Looking at other dimensions, we may find that the effective management of national borders in Africa appears to have been hamstrung by certain historical excuses and narratives. This happens with regard to two aspects of the continent’s colonial history: the imposition of the nation-state model and the arbitrary nature of boundary delimitation and demarcation. The reason why arbitrariness has become a special issue in Africa is related particularly to how the current states were established by the colonial powers, including the manner in which they transported or, rather, implemented their nation-state model in the continent.
The nation-state model, as we know it now, had its definitive historical emergence with the Peace of Westphalia in 1648. Historians assert that these events heralded not only a new period of peace in Europe but also the advent of a modern era that did not tolerate countries’ being the personal possessions of monarchs. What is more, Westphalia saw to it that the territorial integrity of other nations was respected, and that rulers had the right to determine the affairs of their respective states, freeing them from external intrusions.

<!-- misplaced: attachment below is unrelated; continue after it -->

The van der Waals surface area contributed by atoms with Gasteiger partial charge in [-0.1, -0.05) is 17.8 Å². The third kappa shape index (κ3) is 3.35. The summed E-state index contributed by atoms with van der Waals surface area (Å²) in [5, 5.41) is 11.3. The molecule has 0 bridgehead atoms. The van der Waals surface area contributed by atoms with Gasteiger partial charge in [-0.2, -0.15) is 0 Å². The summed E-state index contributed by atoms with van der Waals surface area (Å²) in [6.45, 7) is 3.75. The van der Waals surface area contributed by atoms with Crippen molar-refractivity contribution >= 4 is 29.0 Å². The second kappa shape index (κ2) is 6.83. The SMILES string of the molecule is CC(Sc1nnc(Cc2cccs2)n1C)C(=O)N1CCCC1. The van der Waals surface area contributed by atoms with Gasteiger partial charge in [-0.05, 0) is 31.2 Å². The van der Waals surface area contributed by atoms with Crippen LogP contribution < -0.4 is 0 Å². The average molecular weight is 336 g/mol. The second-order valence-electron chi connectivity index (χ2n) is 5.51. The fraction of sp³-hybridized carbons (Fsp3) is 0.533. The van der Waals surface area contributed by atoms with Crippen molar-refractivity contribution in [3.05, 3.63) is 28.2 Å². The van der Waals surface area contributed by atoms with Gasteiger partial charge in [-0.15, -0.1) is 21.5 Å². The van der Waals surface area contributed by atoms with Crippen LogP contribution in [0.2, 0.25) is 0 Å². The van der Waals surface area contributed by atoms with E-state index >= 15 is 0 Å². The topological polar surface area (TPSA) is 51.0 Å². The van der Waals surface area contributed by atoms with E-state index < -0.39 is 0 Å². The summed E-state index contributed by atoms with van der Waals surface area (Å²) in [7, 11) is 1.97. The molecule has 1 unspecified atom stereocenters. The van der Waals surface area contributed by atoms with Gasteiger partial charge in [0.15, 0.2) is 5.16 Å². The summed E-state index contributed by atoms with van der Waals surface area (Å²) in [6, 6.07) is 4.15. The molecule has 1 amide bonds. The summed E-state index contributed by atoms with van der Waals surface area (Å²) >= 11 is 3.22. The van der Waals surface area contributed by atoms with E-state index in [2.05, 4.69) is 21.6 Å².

The Peace of Westphalia did, indeed, live up to its name as far as the wars in Europe at the time were concerned. It ended both the Thirty Years’ War and the Eighty Years’ War by bringing the warring parties back to their senses. It was instrumental in the signing of the Treaty of the Pyrenees in 1659, as well. However, critics of the ‘Westphalian System’ of nation-states question the significance of copy-pasting this system as it is in contexts like those in Africa. In their view, the system was, in the first place, a European response to a European problem, thus suiting the prevailing situations there. Our taking on this should be that its exportation and application elsewhere depended for success on how similar and conducive situations were within the host societies.